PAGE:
As we all know, SSD is often used to store data, but do you know that there are different types of SSD? If you don’t know, then you had better read this post carefully. In this post, MiniTool has introduced 5 types of SSD to you. Besides, if you want to migrate your OS to SSD, MiniTool ShadowMaker is a good choice.

Introduction to SSD

What is SSD? It is short for solid-state drive, which is used to store data. Compared with the electromechanical drive, SSDs generally have a stronger resistance to physical shocks, run quietly, and have quicker access time and lower latency.


SSDs can use traditional HDD interfaces and form factors, or they can use newer interfaces and form factors to take advantage of the specific benefits of flash memory in SSDs. Traditional interfaces (such as SATA and SAS) and standard HDD form factors allow this type of SSD to be used as a drop-in replacement for HDD in computers and other devices.

Related post: SSD VS HDD: What’s Difference? Which One Should You Use in PC?

SSD consists of a control unit, a storage unit (NAND Flash chip or DRAM chip), an optional cache (or buffer) unit, and an interface.

To learn more information about SSD, read this post – Everything You Need to Know About Solid-state drive (SSD) – Guide.

Type of SSD

Normally, we can classify SSDs based on two factors: memory chip and interface. In this post, we will introduce several different types of SSD drives based on the interface.


Speaking of types of SSD, SATA SSD is the most common type. As a type of connection interface, SATA (Serial ATA) is used by SSD to communicate data with the system. If you own a SATA SSD, you can almost guarantee that it can be used with any desktop or laptop computer you own now – even if that computer is ten years old.


SATA itself has a speed grade, and you will see SATA 2 and SATA 3 in any SSD considered for use, called “SATA II”/“SATA 3Gbps” or “SATA III”/“SATA 6Gbps” respectively. These indicate the maximum possible data transfer rate of the drive, provided that the drive is installed in a PC with a SATA interface that supports the same standard.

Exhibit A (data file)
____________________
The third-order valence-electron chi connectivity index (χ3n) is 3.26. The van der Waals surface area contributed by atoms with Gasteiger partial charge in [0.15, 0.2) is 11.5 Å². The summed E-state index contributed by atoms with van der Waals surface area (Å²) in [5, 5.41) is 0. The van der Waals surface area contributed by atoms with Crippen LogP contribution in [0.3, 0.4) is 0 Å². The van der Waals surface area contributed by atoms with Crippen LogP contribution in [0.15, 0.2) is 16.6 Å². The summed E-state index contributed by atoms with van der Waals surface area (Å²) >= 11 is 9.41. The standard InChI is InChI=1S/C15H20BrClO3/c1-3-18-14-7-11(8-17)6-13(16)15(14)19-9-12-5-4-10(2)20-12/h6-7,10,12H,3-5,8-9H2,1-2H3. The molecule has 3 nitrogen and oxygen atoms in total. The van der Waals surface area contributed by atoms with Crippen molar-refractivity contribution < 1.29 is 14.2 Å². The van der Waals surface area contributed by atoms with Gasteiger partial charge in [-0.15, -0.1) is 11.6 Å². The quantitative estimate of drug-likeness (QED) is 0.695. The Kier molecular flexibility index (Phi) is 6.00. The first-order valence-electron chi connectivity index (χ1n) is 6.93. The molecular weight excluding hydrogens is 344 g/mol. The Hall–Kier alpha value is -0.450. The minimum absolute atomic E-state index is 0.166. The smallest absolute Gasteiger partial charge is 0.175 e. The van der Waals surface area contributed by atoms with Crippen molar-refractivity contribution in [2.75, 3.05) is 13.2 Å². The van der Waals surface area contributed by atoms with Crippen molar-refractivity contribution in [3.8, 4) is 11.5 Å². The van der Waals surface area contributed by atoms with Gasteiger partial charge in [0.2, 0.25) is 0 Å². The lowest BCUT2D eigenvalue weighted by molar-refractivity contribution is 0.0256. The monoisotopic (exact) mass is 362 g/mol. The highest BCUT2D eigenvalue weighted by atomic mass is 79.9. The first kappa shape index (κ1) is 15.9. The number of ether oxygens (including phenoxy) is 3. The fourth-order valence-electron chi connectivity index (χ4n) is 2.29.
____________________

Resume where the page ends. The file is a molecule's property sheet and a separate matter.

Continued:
Nowadays, SATA 3.0 is the most versatile form of SSD, with a theoretical transfer speed of 6Gb/s (750MB/s). But since some physical overhead will occur when encoding the data to be transferred, its actual transfer speed is 4.8Gb/s (600MB/s).

Related post: What Is SATA Hard Drive? SATA Hard Drive Recovery


PCIe SSD is one of the types of SSD hard drives. PCIe SSD refers to a solid-state drive connected to a computer system using a PCIe interface. PCIe SSD has become a new way to increase the speed of solid-state drives (SSD) to servers and storage devices.

PCI Express, formally abbreviated as PCIe or PCI-e, is short for Peripheral Component Interconnect Express. As a high-speed computer expansion bus standard, PCIe can replace the older PCI, PCI-X, and AGP bus standards. In addition, PCIe is a common motherboard interface for computer graphics cards, hard drive, SSD, Wi-Fi, and Ethernet hardware connection.

To learn more detailed information, read this post – What Is PCIe SSD & How to Upgrade to PCIe SSD (2020 Update).


M.2 SSD also belongs to one of the types of SSD. It was formerly known as NGFF (Next Generation Form Factor). M.2 SSDs are small circuit boards containing flash memory and controller chips, rather than slab-shaped devices containing these chips.